Fix this LR!

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Blindc1rca
Posts: 288
Joined: Sun Aug 22, 2010 6:11 pm

Fix this LR!

Postby Blindc1rca » Sat Sep 04, 2010 3:03 pm

I have a highball full of flor de caña in which I plan to drown my sorrows. It's been at my side for review time after each of my last 3 PTs.

I've been hitting the LGs hard. My misses on this section in my last three PTs has been -3, -2, -1. Very happy about this.

but

I just took PT35 and got violated by LR Section 1.
8 MISSED. That's 3 more than I had ever missed on an LR section prior to this PT.
Did anyone else find this section deceptively hard?
I'm going to keep drinking until either the alcohol or some internet life form makes me feel like I'm capable of getting a 170 on test day. I'm now PTing between 167 and 171, I cold diagnosed at 165 and started studying 3 1/2 weeks ago. My fear is that these goddamn LR sections are only gonna get harder as my PTs get higher in number.

FMMFL

I will edit the name of this thread until I feel satisfied with its results. It's my goddamn right as an Amurrik'n goddammit! (Thanks for the input though. You guys are my [collective] savior).
Last edited by Blindc1rca on Sat Sep 04, 2010 5:28 pm, edited 4 times in total.

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Knock
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Re: I'm becoming an alcoholic

Postby Knock » Sat Sep 04, 2010 3:53 pm

Welcome to the legal profession :P. Be sure to stock up for the ~2 week wait after you take the LSAT until you get your score.

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Blindc1rca
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Re: I'm becoming an alcoholic

Postby Blindc1rca » Sat Sep 04, 2010 4:23 pm

Knockglock wrote:Welcome to the legal profession :P. Be sure to stock up for the ~2 week wait after you take the LSAT until you get your score.


Ha! I appreciate this, and I absolutely will be stocking up. Especially considering the fact that I will be on a 10 day vacation back to the states when I take the test (I'm a current Peace Corps volunteer) and that my 22nd birthday falls five days after it's administered.

Dude I don't think I've ever wanted anything as bad as a 170 on this son of a bitch. Like ever in my life.

Let me put a little bit of substance behind my whining... Take a look at question 2 in section 1 on PT 35. The correct answer is supposedly D. I was frustrated by the fact that none of the answers seemed worthy. D was apparently correct, but it relies on a glaring assumption.

Look:

D states:: If a generalization is confirmed to the extent current science allows, then it is considered a scientific law.

Yet nowhere in the stimulus does the lecturer claim that the generalization has been confirmed to the extent that current science allows. In fact, his/her only comment on the matter is that the generalization "has not been falsified by any of [their] tests." There is no indication that the gamut of their tests represents the entire "extent that current science allows."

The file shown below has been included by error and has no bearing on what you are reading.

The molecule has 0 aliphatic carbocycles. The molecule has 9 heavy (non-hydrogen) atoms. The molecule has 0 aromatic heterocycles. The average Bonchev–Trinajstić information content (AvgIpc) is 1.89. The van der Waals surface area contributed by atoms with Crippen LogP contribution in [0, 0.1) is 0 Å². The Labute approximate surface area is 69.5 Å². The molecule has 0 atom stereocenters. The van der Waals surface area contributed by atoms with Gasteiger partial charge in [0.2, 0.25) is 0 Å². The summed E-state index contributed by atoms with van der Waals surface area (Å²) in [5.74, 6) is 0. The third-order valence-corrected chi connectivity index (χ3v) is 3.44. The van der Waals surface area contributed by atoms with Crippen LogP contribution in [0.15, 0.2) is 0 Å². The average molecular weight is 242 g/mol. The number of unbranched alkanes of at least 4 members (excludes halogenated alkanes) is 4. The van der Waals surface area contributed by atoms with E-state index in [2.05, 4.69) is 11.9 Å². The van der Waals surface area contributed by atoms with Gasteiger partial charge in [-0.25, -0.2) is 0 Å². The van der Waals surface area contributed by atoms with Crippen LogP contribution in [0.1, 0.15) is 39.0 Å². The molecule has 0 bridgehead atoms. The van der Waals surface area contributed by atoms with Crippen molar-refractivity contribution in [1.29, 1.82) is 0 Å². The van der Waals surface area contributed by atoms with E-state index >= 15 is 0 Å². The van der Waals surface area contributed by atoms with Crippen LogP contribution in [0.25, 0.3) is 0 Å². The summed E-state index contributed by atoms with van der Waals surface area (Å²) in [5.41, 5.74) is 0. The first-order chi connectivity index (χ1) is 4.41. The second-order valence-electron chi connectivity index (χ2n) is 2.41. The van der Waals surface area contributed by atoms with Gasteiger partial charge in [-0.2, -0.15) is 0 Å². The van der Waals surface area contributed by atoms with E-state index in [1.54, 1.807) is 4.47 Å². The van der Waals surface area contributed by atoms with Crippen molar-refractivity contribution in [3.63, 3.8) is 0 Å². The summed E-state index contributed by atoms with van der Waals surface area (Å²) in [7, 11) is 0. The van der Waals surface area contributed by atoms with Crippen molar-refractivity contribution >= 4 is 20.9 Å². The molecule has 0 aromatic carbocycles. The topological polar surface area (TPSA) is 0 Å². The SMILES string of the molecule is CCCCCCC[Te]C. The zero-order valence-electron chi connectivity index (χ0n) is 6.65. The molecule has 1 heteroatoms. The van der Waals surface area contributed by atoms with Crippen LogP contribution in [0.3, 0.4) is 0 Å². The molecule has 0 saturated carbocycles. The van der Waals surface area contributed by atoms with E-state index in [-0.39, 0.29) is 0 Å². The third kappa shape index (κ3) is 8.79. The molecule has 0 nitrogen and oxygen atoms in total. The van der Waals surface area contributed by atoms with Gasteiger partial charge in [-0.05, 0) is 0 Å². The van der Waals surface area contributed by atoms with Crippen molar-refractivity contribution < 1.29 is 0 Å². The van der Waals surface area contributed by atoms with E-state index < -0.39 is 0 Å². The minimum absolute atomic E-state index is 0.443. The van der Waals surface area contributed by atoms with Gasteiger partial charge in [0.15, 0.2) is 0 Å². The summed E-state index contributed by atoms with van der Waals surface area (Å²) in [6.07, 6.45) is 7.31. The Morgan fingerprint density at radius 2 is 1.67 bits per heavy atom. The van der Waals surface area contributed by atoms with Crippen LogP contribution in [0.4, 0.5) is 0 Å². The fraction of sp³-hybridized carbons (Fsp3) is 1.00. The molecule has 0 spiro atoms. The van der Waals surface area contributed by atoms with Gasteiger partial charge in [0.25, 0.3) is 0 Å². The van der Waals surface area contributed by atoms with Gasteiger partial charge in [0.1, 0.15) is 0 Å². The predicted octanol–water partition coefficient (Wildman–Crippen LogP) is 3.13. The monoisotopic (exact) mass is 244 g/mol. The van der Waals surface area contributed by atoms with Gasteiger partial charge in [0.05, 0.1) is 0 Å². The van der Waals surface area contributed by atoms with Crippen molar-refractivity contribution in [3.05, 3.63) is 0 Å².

Therefore...

Question #2 was BULLshit. And that's not just the rum talkin'.

whymeohgodno
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Re: I'm becoming an alcoholic

Postby whymeohgodno » Sat Sep 04, 2010 4:28 pm

Blindc1rca wrote:
Knockglock wrote:Welcome to the legal profession :P. Be sure to stock up for the ~2 week wait after you take the LSAT until you get your score.


Ha! I appreciate this, and I absolutely will be stocking up. Especially considering the fact that I will be on a 10 day vacation back to the states when I take the test (I'm a current Peace Corps volunteer) and that my 22nd birthday falls five days after it's administered.

Dude I don't think I've ever wanted anything as bad as a 170 on this son of a bitch. Like ever in my life.

Let me put a little bit of substance behind my whining... Take a look at question 2 in section 1 on PT 35. The correct answer is supposedly D. I was frustrated by the fact that none of the answers seemed worthy. D was apparently correct, but it relies on a glaring assumption.

Look:

D states:: If a generalization is confirmed to the extent current science allows, then it is considered a scientific law.

Yet nowhere in the stimulus does the lecturer claim that the generalization has been confirmed to the extent that current science allows. In fact, his/her only comment on the matter is that the generalization "has not been falsified by any of [their] tests." There is no indication that the gamut of their tests represents the entire "extent that current science allows."

Therefore...

Question #2 was BULLshit. And that's not just the rum talkin'.


Yeh I agree.

There are a few questions like this on the older tests it seems. I haven't run into many like these after PT 50 though.

Edit: On second though the answer might be justified. There is a line in the question which states "has not been been falsified by any of their tests of that generalization".

The last part which talks about ANY of their tests of that generalization means that ALL of the current theories regarding this generalization has been tested.

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blhblahblah
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Re: Alcoholism doesn't preclude logic. See?!

Postby blhblahblah » Sat Sep 04, 2010 4:41 pm

Yet nowhere in the stimulus does the lecturer claim that the generalization has been confirmed to the extent that current science allows.